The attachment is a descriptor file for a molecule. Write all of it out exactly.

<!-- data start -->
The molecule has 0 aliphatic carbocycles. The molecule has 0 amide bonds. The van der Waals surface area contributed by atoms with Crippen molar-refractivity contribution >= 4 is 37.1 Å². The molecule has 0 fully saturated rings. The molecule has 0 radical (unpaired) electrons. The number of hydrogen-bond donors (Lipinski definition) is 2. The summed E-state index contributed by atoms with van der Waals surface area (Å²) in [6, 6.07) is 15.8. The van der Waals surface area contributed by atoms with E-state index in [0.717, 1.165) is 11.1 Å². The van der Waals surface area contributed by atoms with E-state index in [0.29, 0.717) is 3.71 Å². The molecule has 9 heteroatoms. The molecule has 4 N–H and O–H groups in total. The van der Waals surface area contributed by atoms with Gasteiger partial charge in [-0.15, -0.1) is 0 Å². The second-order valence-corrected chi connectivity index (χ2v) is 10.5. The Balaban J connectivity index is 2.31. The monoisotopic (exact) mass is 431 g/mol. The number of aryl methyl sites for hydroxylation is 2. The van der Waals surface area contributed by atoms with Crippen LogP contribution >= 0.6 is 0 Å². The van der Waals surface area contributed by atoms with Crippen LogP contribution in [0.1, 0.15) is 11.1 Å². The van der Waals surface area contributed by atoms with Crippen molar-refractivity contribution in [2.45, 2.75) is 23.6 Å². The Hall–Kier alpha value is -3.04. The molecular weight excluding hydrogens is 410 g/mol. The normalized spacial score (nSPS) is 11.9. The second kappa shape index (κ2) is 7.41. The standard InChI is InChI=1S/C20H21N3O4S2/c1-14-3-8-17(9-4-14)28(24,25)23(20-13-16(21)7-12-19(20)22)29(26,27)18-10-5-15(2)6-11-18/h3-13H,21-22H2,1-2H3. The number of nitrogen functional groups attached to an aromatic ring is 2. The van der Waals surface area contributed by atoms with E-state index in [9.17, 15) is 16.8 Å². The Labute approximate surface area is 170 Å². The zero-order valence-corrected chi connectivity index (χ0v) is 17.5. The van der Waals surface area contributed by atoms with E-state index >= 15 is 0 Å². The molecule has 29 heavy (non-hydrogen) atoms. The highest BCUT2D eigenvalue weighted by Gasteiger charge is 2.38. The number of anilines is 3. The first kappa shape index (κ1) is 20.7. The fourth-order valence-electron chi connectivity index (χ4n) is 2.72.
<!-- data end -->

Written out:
The molecule has 0 aliphatic carbocycles. The molecule has 0 amide bonds. The van der Waals surface area contributed by atoms with Crippen molar-refractivity contribution >= 4 is 37.1 Å². The molecule has 0 fully saturated rings. The molecule has 0 radical (unpaired) electrons. The number of hydrogen-bond donors (Lipinski definition) is 2. The summed E-state index contributed by atoms with van der Waals surface area (Å²) in [6, 6.07) is 15.8. The van der Waals surface area contributed by atoms with E-state index in [0.717, 1.165) is 11.1 Å². The van der Waals surface area contributed by atoms with E-state index in [0.29, 0.717) is 3.71 Å². The molecule has 9 heteroatoms. The molecule has 4 N–H and O–H groups in total. The van der Waals surface area contributed by atoms with Gasteiger partial charge in [-0.15, -0.1) is 0 Å². The second-order valence-corrected chi connectivity index (χ2v) is 10.5. The Balaban J connectivity index is 2.31. The monoisotopic (exact) mass is 431 g/mol. The number of aryl methyl sites for hydroxylation is 2. The van der Waals surface area contributed by atoms with Crippen LogP contribution >= 0.6 is 0 Å². The van der Waals surface area contributed by atoms with Crippen LogP contribution in [0.1, 0.15) is 11.1 Å². The van der Waals surface area contributed by atoms with Crippen molar-refractivity contribution in [2.45, 2.75) is 23.6 Å². The Hall–Kier alpha value is -3.04. The molecular weight excluding hydrogens is 410 g/mol. The normalized spacial score (nSPS) is 11.9. The second kappa shape index (κ2) is 7.41. The standard InChI is InChI=1S/C20H21N3O4S2/c1-14-3-8-17(9-4-14)28(24,25)23(20-13-16(21)7-12-19(20)22)29(26,27)18-10-5-15(2)6-11-18/h3-13H,21-22H2,1-2H3. The number of nitrogen functional groups attached to an aromatic ring is 2. The van der Waals surface area contributed by atoms with E-state index in [9.17, 15) is 16.8 Å². The Labute approximate surface area is 170 Å². The zero-order valence-corrected chi connectivity index (χ0v) is 17.5. The van der Waals surface area contributed by atoms with E-state index >= 15 is 0 Å². The molecule has 29 heavy (non-hydrogen) atoms. The highest BCUT2D eigenvalue weighted by Gasteiger charge is 2.38. The number of anilines is 3. The first kappa shape index (κ1) is 20.7. The fourth-order valence-electron chi connectivity index (χ4n) is 2.72.